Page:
those they come to expect from council-run services. Ron's worry
is that he is still to be assessed for a personal budget and it is the
uncertainty of what is ahead that bothers him. We need these places,
not just for me, I am sure I will manage in the end, but there are
lot of people that do not have the facilities I have. When we close
here the staff will leave but what we are hoping is that the staff
will stay within the care of all the people and go on to become
self-employed and start micro businesses, or be absorbed into
other organisations providing care. So change fall in line with
government policy but it is how this care provision is delivered is
what counts, against the backdrop of savings that Lincolnshire and
the country are having to find. Hull's most senior Conservative
politician has been suspended by Hull City council for 20 weeks over
comments posted on the social networking site Twitter. Councillor
John Fareham, a former Lord Mayor of the city, received the ban after
he allegedly referred to people in the public gallery of a council
meeting as "retards". What is he supposed to have said? This dates
back almost a year ago following a very long council meeting about
budget cuts. It is alleged he tweeted the following... 15 hours
in council today, very hard hitting day and the usual collection of
retard in the public gallery spoiling it for real people. Soon
after that message was tweeted many complaints came in and it was
removed. I have spoken to people on the street who say people should be
much more careful about what the Post on social that working site.
Everyone can say what they want but I don't know why anybody would call
any body that word. Especially from somebody who is meant be respectful.
It is not appropriate. I do think they should be careful because it
does have an impression and impact on the community. They should be
able to say what they want to an extent but obviously that is going
beyond the line. What are the council saying? Very little. They
released a statement. Extracts from Matt Reed in posting the tweet
councillor Fareham breached the council's code of conduct, the sub-
committee concluded he may have caused a breach of the quality
enactment and brought the office and council into disrepute. He has
been suspended and also asked to take part in some diversity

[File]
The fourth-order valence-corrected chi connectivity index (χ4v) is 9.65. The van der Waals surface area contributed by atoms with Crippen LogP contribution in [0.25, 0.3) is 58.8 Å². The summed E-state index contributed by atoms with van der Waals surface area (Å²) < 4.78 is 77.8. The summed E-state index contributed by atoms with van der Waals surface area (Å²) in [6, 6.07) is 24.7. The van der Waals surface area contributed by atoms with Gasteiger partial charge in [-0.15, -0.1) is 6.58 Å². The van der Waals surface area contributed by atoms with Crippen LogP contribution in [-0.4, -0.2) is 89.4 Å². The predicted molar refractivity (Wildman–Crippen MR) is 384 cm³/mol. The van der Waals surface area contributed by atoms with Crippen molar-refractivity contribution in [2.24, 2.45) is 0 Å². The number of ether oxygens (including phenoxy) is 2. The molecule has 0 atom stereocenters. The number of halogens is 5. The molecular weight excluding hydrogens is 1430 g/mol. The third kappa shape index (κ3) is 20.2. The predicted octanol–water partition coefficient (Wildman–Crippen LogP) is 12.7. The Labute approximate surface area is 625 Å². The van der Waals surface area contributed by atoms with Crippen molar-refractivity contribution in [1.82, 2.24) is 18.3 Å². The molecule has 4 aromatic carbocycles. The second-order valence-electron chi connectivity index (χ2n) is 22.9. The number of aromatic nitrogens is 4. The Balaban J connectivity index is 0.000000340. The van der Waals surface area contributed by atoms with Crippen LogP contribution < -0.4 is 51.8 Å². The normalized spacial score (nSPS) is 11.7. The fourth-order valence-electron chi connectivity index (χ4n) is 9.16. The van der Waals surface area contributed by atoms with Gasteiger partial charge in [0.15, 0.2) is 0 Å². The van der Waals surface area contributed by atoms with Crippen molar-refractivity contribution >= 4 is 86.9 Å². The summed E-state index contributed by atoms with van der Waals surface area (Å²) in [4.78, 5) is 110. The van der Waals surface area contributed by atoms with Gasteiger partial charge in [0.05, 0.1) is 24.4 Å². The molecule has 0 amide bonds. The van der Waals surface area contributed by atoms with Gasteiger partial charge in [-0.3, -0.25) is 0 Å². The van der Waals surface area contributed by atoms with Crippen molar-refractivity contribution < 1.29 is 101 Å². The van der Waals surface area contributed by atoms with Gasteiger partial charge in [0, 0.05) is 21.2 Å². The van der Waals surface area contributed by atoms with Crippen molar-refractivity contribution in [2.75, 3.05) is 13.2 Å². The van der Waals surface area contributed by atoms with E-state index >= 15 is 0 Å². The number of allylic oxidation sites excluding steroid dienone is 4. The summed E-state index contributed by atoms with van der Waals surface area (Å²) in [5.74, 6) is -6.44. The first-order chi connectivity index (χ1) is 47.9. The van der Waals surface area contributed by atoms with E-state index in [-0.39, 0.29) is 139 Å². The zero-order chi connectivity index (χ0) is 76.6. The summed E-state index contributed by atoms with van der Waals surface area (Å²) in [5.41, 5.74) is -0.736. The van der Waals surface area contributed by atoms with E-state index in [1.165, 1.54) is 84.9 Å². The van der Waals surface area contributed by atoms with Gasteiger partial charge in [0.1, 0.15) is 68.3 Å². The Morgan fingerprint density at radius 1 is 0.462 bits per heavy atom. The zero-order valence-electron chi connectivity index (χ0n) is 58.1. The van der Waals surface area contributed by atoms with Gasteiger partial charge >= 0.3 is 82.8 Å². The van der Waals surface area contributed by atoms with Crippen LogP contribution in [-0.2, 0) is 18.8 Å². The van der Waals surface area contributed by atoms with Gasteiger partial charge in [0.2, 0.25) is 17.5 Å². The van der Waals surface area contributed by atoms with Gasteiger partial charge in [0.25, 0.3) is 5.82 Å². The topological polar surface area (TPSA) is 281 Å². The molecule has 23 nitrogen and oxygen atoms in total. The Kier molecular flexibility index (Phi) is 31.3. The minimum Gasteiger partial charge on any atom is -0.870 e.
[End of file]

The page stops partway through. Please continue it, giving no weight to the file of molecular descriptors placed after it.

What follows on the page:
training. The BBC has contacted Mr Fareham and he refused to confirm
or deny that it was him who posted the Tweed. He is appealing the
decision to suspend him. Just before the programme I spoke
to the Brigg and Goole MP Andrew Percy who was a long serving
colleague of John Fareham, when they were the only two
Conservatives on Hull City Council. I asked him how strongly he
supported Mr Fareham now. I think what he said was for this, I do not
know the details. I think it was aimed at Union people in the
gallery shouting Tory scum. But my issue with it is more about the
legitimacy of standards committees because I believe strongly that it
is up to the ballot box where politicians draw their limit just -
- at their legitimacy from. Can you excuse him allegedly calling
members of the public retards? not defending it. It is the almost
and I understand he apologised, quite right. But as I have done in
occasions in the past when councillors have been ejected from
councils I have always said it is not democratic. In this country we
should have a power of recall so that electors can recall their
election politicians and take the decision -- elected politicians.
Are you saying he should not have been suspended? I believe the
jitters may comes at the ballot box, to lead people without
representation for 20 weeks, which has happened in other cases, is not
something I think his Democratic -- legitimacy. So he should not have
been suspended? We are not subjected as MPs to that standard,
it is put on two councillors. I believe we should have a power of
recall so if selectors are unhappy with what a politician has said
they can recall them, force them to fight a by-election and make a
decision and judgment on them then. People say silly things in all
walks of life and sometimes it costs people their jobs, but should
be the same for politicians but it should be done by the people who
employ you, the people, so we should be done through power of
recall, not through an elected quango or committee.
We like to know what you think. Is it right the council was suspended
A woman who died after apparently falling from a flat in Bridlington
has been named by police. 48-year- old year old Debra Mitchell, who
was originally from West Yorkshire, had only lived in the town since
last November. Police say they are still treating her death as
unexplained. A 36-year-old man arrested in connection with the
incident has been released on bail. Two men have been charged with